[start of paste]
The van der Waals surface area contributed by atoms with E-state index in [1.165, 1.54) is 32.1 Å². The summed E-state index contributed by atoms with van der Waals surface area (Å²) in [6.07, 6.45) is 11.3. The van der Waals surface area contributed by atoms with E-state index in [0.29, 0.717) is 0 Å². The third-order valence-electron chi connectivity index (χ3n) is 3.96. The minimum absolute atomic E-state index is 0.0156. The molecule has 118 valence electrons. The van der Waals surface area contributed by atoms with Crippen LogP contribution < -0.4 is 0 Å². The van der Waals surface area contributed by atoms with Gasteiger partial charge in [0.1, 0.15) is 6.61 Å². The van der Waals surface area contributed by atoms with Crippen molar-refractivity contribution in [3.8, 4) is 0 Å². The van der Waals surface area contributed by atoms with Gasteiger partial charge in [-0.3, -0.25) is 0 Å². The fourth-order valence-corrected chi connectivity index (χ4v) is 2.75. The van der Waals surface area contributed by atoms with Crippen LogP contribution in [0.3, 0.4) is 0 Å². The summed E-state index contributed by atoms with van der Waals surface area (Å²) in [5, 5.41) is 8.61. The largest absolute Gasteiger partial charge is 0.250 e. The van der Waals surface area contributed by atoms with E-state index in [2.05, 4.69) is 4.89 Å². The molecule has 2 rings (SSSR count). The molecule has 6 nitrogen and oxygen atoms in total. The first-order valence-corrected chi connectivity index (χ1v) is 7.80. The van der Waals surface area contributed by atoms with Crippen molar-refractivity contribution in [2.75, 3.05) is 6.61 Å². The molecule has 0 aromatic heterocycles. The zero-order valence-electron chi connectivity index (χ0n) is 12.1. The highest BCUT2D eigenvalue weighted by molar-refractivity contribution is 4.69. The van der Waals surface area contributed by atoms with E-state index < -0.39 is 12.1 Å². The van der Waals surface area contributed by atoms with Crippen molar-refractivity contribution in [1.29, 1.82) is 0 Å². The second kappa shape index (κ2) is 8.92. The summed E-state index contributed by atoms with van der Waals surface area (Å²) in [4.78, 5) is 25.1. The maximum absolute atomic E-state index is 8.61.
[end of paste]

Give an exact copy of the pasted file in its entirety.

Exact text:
The van der Waals surface area contributed by atoms with E-state index in [1.165, 1.54) is 32.1 Å². The summed E-state index contributed by atoms with van der Waals surface area (Å²) in [6.07, 6.45) is 11.3. The van der Waals surface area contributed by atoms with E-state index in [0.29, 0.717) is 0 Å². The third-order valence-electron chi connectivity index (χ3n) is 3.96. The minimum absolute atomic E-state index is 0.0156. The molecule has 118 valence electrons. The van der Waals surface area contributed by atoms with Crippen LogP contribution < -0.4 is 0 Å². The van der Waals surface area contributed by atoms with Gasteiger partial charge in [0.1, 0.15) is 6.61 Å². The van der Waals surface area contributed by atoms with Crippen molar-refractivity contribution in [3.8, 4) is 0 Å². The van der Waals surface area contributed by atoms with Gasteiger partial charge in [-0.3, -0.25) is 0 Å². The fourth-order valence-corrected chi connectivity index (χ4v) is 2.75. The van der Waals surface area contributed by atoms with Crippen LogP contribution in [0.3, 0.4) is 0 Å². The summed E-state index contributed by atoms with van der Waals surface area (Å²) in [5, 5.41) is 8.61. The largest absolute Gasteiger partial charge is 0.250 e. The van der Waals surface area contributed by atoms with E-state index in [2.05, 4.69) is 4.89 Å². The molecule has 2 rings (SSSR count). The molecule has 6 nitrogen and oxygen atoms in total. The first-order valence-corrected chi connectivity index (χ1v) is 7.80. The van der Waals surface area contributed by atoms with Crippen molar-refractivity contribution in [2.75, 3.05) is 6.61 Å². The molecule has 0 aromatic heterocycles. The zero-order valence-electron chi connectivity index (χ0n) is 12.1. The highest BCUT2D eigenvalue weighted by molar-refractivity contribution is 4.69. The van der Waals surface area contributed by atoms with E-state index < -0.39 is 12.1 Å². The van der Waals surface area contributed by atoms with Crippen molar-refractivity contribution in [1.29, 1.82) is 0 Å². The second kappa shape index (κ2) is 8.92. The summed E-state index contributed by atoms with van der Waals surface area (Å²) in [4.78, 5) is 25.1. The maximum absolute atomic E-state index is 8.61.